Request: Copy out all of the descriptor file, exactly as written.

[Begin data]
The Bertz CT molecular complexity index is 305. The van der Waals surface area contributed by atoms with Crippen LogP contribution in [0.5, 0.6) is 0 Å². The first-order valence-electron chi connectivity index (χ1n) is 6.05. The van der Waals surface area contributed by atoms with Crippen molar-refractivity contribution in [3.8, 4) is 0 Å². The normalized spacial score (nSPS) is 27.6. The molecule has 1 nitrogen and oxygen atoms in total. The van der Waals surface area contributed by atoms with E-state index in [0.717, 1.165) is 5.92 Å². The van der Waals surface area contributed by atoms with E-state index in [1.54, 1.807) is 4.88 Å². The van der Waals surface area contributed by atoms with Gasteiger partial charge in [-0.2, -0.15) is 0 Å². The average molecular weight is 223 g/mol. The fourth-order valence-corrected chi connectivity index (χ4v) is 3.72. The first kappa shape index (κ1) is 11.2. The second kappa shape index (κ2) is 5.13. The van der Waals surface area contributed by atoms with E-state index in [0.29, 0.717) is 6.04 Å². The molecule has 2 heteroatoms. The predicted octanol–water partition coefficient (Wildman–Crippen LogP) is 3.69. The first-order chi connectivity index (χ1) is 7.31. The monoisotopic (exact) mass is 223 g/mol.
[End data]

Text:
The Bertz CT molecular complexity index is 305. The van der Waals surface area contributed by atoms with Crippen LogP contribution in [0.5, 0.6) is 0 Å². The first-order valence-electron chi connectivity index (χ1n) is 6.05. The van der Waals surface area contributed by atoms with Crippen molar-refractivity contribution in [3.8, 4) is 0 Å². The normalized spacial score (nSPS) is 27.6. The molecule has 1 nitrogen and oxygen atoms in total. The van der Waals surface area contributed by atoms with E-state index in [0.717, 1.165) is 5.92 Å². The van der Waals surface area contributed by atoms with E-state index in [1.54, 1.807) is 4.88 Å². The van der Waals surface area contributed by atoms with Gasteiger partial charge in [-0.2, -0.15) is 0 Å². The average molecular weight is 223 g/mol. The fourth-order valence-corrected chi connectivity index (χ4v) is 3.72. The first kappa shape index (κ1) is 11.2. The second kappa shape index (κ2) is 5.13. The van der Waals surface area contributed by atoms with E-state index in [0.29, 0.717) is 6.04 Å². The molecule has 2 heteroatoms. The predicted octanol–water partition coefficient (Wildman–Crippen LogP) is 3.69. The first-order chi connectivity index (χ1) is 7.31. The monoisotopic (exact) mass is 223 g/mol.